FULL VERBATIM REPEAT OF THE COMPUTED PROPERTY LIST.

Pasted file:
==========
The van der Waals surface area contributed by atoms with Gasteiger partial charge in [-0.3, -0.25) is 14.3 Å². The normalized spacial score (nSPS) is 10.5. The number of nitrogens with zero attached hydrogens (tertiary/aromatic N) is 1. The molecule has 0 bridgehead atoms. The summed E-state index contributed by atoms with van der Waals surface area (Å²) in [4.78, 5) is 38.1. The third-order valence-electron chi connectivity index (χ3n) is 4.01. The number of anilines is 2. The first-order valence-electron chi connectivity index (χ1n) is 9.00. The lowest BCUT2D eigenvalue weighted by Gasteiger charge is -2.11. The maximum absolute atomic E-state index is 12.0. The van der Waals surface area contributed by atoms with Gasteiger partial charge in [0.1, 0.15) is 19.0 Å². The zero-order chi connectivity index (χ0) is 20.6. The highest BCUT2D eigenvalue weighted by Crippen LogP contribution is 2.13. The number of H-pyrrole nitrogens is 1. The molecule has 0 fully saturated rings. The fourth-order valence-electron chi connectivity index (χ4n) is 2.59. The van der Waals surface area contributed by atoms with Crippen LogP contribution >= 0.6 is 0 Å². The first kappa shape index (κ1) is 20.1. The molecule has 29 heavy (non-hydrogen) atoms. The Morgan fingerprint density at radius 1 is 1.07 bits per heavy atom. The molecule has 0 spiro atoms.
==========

The van der Waals surface area contributed by atoms with Gasteiger partial charge in [-0.3, -0.25) is 14.3 Å². The normalized spacial score (nSPS) is 10.5. The number of nitrogens with zero attached hydrogens (tertiary/aromatic N) is 1. The molecule has 0 bridgehead atoms. The summed E-state index contributed by atoms with van der Waals surface area (Å²) in [4.78, 5) is 38.1. The third-order valence-electron chi connectivity index (χ3n) is 4.01. The number of anilines is 2. The first-order valence-electron chi connectivity index (χ1n) is 9.00. The lowest BCUT2D eigenvalue weighted by Gasteiger charge is -2.11. The maximum absolute atomic E-state index is 12.0. The van der Waals surface area contributed by atoms with Gasteiger partial charge in [0.1, 0.15) is 19.0 Å². The zero-order chi connectivity index (χ0) is 20.6. The highest BCUT2D eigenvalue weighted by Crippen LogP contribution is 2.13. The number of H-pyrrole nitrogens is 1. The molecule has 0 fully saturated rings. The fourth-order valence-electron chi connectivity index (χ4n) is 2.59. The van der Waals surface area contributed by atoms with Crippen LogP contribution >= 0.6 is 0 Å². The first kappa shape index (κ1) is 20.1. The molecule has 29 heavy (non-hydrogen) atoms. The Morgan fingerprint density at radius 1 is 1.07 bits per heavy atom. The molecule has 0 spiro atoms.